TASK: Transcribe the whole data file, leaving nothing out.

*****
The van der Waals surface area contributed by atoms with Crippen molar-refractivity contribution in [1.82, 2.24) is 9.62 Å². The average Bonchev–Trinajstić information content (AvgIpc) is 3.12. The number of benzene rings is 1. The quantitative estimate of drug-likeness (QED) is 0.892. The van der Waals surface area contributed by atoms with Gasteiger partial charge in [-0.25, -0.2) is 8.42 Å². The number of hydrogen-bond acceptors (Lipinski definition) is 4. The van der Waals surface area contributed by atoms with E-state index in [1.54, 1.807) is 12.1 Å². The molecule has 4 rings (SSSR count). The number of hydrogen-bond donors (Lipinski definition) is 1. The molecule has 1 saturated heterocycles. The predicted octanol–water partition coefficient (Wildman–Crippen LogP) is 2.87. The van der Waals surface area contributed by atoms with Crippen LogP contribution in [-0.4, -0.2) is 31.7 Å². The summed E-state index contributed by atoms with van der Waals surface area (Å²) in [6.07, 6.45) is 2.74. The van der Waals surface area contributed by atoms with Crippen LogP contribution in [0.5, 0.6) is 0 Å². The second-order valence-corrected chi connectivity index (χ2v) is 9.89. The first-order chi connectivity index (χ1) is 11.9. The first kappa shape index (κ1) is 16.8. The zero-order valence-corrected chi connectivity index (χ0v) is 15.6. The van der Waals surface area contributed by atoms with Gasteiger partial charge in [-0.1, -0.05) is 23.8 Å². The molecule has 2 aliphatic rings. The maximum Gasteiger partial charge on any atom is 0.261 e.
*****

The van der Waals surface area contributed by atoms with Crippen molar-refractivity contribution in [1.82, 2.24) is 9.62 Å². The average Bonchev–Trinajstić information content (AvgIpc) is 3.12. The number of benzene rings is 1. The quantitative estimate of drug-likeness (QED) is 0.892. The van der Waals surface area contributed by atoms with Gasteiger partial charge in [-0.25, -0.2) is 8.42 Å². The number of hydrogen-bond acceptors (Lipinski definition) is 4. The van der Waals surface area contributed by atoms with E-state index in [1.54, 1.807) is 12.1 Å². The molecule has 4 rings (SSSR count). The number of hydrogen-bond donors (Lipinski definition) is 1. The molecule has 1 saturated heterocycles. The predicted octanol–water partition coefficient (Wildman–Crippen LogP) is 2.87. The van der Waals surface area contributed by atoms with Crippen LogP contribution in [-0.4, -0.2) is 31.7 Å². The summed E-state index contributed by atoms with van der Waals surface area (Å²) in [6.07, 6.45) is 2.74. The van der Waals surface area contributed by atoms with Crippen LogP contribution in [0.5, 0.6) is 0 Å². The second-order valence-corrected chi connectivity index (χ2v) is 9.89. The first-order chi connectivity index (χ1) is 11.9. The first kappa shape index (κ1) is 16.8. The zero-order valence-corrected chi connectivity index (χ0v) is 15.6. The van der Waals surface area contributed by atoms with Gasteiger partial charge in [-0.1, -0.05) is 23.8 Å². The molecule has 2 aliphatic rings. The maximum Gasteiger partial charge on any atom is 0.261 e.